Happenings /// Carousel At Cannery Ballroom

Unknown Due to the starry, ethereal space that the music of Carousel inhabits, it only makes sense that half in-jest, I have to ask them their astrological signs. “I’m a virgo,” says Jackson Phillips, the synth-playing San Francisco native. “Scorpio,” replies Kevin Friedman, the duo’s guitarist from Ohio. Perhaps it’s happenstance, but the water-earth combination makes perfect sense for a group whose music soars with emotional splendidness, but stays grounded in musical theory.

As students at the Berklee College of Music, both Jackson and Kevin had been studying different genres of sound since youth. “Originally, we never intended to make this kind of music,” Kevin tells me. But with a sturdy history of pop and jazz, and after harnessing their proficiency in both drums and guitar, the two longed to bring a compositional complexity to their creations. Though mostly subconscious, the duo is well versed in the ways certain frequencies hit a listener, and the reactions these sounds elicit. It’s mostly a subliminal creation, but one that will occasionally seep into the actual songwriting process.  The product of this yearning is a collection of tracks simultaneously layered and listenable in its pop sensibility.

Between Kevin’s mathematical propensities and Jackson’s flair for the cinematic, they’ve created a sound that is boundless in emotional evocation, but neatly structured in its production. It’s the kind of danceable composition that could find itself in a handful of movie soundtracks, including the ones we make for ourselves. Listening to Carousel, the sluggish moments of my life suddenly shimmer; songs like “Into The Night” allow me a brief moment of Molly Ringwald kitsch, whereas songs like “Wolf’s Awake” add a Tarantino-type suspense to nighttime Nashville car rides. “I watch a ton of movies. A movie a day,” says Jackson, “which has a lot of influence on my writing. Mostly lyrically.”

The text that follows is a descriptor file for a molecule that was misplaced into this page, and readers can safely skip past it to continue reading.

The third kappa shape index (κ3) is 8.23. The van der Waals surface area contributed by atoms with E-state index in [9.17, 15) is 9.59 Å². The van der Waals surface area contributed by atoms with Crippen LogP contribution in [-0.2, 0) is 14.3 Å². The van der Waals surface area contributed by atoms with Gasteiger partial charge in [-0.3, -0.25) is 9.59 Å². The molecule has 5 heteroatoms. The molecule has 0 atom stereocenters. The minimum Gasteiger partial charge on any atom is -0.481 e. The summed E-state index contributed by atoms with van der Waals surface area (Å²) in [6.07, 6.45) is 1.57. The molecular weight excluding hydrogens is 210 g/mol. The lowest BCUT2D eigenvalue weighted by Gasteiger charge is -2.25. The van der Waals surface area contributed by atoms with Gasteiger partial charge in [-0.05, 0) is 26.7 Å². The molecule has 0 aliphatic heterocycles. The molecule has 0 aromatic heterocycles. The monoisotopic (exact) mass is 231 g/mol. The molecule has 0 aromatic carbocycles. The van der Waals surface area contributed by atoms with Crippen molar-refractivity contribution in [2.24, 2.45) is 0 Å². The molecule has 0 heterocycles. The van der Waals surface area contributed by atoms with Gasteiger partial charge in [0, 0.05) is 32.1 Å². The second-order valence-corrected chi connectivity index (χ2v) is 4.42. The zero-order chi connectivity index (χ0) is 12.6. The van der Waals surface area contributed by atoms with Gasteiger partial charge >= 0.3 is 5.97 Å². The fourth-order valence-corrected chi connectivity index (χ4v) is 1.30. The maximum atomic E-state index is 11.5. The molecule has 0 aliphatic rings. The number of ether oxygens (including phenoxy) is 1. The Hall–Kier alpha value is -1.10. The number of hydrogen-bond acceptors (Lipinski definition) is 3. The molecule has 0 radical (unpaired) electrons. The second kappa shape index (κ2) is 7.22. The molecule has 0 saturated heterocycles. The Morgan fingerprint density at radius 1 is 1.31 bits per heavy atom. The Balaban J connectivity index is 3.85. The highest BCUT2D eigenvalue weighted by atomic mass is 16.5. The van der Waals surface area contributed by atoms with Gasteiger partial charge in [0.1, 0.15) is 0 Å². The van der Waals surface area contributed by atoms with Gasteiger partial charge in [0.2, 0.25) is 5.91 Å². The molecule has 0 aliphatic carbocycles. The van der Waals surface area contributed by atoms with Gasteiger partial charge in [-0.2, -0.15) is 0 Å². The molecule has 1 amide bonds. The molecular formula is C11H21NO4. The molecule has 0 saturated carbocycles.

After Boston, the duo moved to Brooklyn, (“a difficult place to live”), and eventually made their way out to Los Angeles. After this tour, they’re not sure where they’ll be; they talk about the importance of isolation in harnessing their craft, and the ability to study and create music in any landscape. There is a sense of liberty in allowing different locations to affect their sound, and in their willingness to open up to these changes. “Isolation is necessary in bigger cities. If we lived in the middle of Vermont, it would probably always be there.” Immediately, I trust both of these men for the authenticity in their intelligence and their ability to remain unconstrained by imposing societal clauses. “I try to take things in steps,” says Jackson. A person’s discipline to remain grounded in the excitement of the present is a commendable characteristic, and I ask him if an uncertain future makes him anxious. It doesn’t. “What really gives me anxiety is setting up those plugs on stage,” he says. That makes me really anxious.”

Carousel, who is now on tour with Nashville’s own Cherub, finds the thrill of the stage unbeatable. “Sometimes we play to thousands of people, sometimes we play to ninety, but even some of those smaller shows stand out,” says Kevin. “I find shows in the south and the Midwest tend to feature the most receptive crowds.” “Maybe it’s a part of their openness as a culture, but they let us know what they think.” Nashville was certainly no exception this past Saturday; the audience bounced and swayed in synchronicity to the synth-pop charisma. In a wonderful conclusion to support their versatility, their covers of Drake’s “Hold On, We’re Going Home,” and Robyn’s “Dancing On My Own” gained a roaring amount of support from the audience. The totality of their performance was as thrilling as our green-room conversation, both of which exposed the adeptness behind the duo rich in musical history, driven by the unconditional clauses of future sounds.

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